Ragazza has reopened: Laura Norris on the much-loved midtown Italian kitchen and wine bar
It’s been a long six months for Laura Norris.
The original plan was to seamlessly transition her beloved Westport Italian restaurant, Ragazza, into a bigger space at 43rd and Main, without ever really closing for business. Due to a variety of construction issues with the new location, though, that didn’t happen, and since last fall, we’ve had no Ragazza. As of last week, Norris, her staff, and the rest of us can at last breathe easy. The new Ragazza, at 4301 Main Street, has opened its doors. We recently caught up with Norris for a quick chat.
Can you talk a little about the process you went through in reopening Ragazza?
I decided to expand it because I was coming up on my five-year lease. [The original restaurant] was so small, it was hard to make a living. So I started looking for space, and I found this one at 43rd and Main in the fall of 2017. I signed a lease in January  with the hopes of opening up in May.
There had been a fire there [in the former Nature’s Own space] maybe 18 months before, so the space was not white-boxed like it usually is. I saw the writing on the wall, and frankly, it scared the hell out of me. I didn’t know how to survive being closed. We didn’t start building there until mid-August, and there wasn’t even a roof on the building. The biggest issue was the change of use on the second floor of the building — there are now apartments above us, and that wasn’t the original plan. When they were replacing all the systems, it turned into more of a project. They were so far behind we were almost done with construction by the time we got bathrooms.
We finally were able to get up and running, but then there was city stuff — the health department is almost always understaffed, and scheduling inspections is hard. I used to work for the city, and I understand. The city always wants the departments to work better, and work better together.
What is your favorite part of the new space?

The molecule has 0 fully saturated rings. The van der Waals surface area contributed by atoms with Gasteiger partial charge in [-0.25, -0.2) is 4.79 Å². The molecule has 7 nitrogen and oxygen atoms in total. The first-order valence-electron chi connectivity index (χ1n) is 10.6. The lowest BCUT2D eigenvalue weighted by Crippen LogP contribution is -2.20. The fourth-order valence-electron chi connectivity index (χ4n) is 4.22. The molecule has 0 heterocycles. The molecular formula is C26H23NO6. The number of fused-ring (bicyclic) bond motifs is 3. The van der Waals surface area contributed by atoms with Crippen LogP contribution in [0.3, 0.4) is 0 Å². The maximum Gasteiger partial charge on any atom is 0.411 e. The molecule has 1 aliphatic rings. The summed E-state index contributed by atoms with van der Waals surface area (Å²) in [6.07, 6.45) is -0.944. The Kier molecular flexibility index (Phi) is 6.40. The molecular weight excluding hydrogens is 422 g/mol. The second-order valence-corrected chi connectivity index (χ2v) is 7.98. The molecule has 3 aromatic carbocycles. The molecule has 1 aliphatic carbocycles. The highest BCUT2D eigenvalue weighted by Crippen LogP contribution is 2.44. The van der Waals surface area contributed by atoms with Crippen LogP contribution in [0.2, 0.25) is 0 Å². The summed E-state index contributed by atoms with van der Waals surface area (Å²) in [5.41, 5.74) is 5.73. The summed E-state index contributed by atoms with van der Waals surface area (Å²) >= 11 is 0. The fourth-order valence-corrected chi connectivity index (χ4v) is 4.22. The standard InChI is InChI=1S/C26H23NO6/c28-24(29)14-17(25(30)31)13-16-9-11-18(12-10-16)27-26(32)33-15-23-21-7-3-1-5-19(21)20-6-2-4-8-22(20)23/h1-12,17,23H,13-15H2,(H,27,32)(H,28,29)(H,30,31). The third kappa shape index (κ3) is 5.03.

I feel like I was able to kind of recreate the vibe and feeling of the old spot. Especially at night, you can really feel it. I was so freaked out about that: you read all these stories about restaurants expanding and failing. I think because I’m not from the industry, I was even more scared. I spent a lot of time designing and creating that space. I knew we’d have some glitches, but one thing I wasn’t too worried about was the quality of the food.
I have my regulars back, and I couldn’t be happier about it.
Who is your chef?
James Landis. He was with me part-time before. He was full time at Blue Grotto, and then he went to RecordBar. Steve and Shawn who own the Record Bar were so great to us. That was a really important relationship. The pop-ups they let us do there [during the closure] really helped along the way.
Is there anything different about the menu?
We expanded it and changed a couple of items. We wanted to balance being a family-oriented restaurant and then giving enough creativity to James that it’s where he wants to work. You can’t touch the lasagna and the meatballs, but let’s liven up the shrimp and tuna. He did those, and I’m so happy with what he’s done.
How did you keep your staff?
I still don’t really know how they suffered along with me. They got hired by various restaurants who needed them during the holiday season, and then once it slowed down again, we had good timing, I guess.
How does it feel to finally be here? What has the reception been like?
It’s been amazing. People have been coming — lots of people have already been two or three times. It’s just sort of, like, the gathering spot is back. It’s nice. The mayor was in again last night, and he just, I don’t know. I enjoy him a lot and he affirms — he loves my food and brings people there all the time. It just feels good. I’m so glad.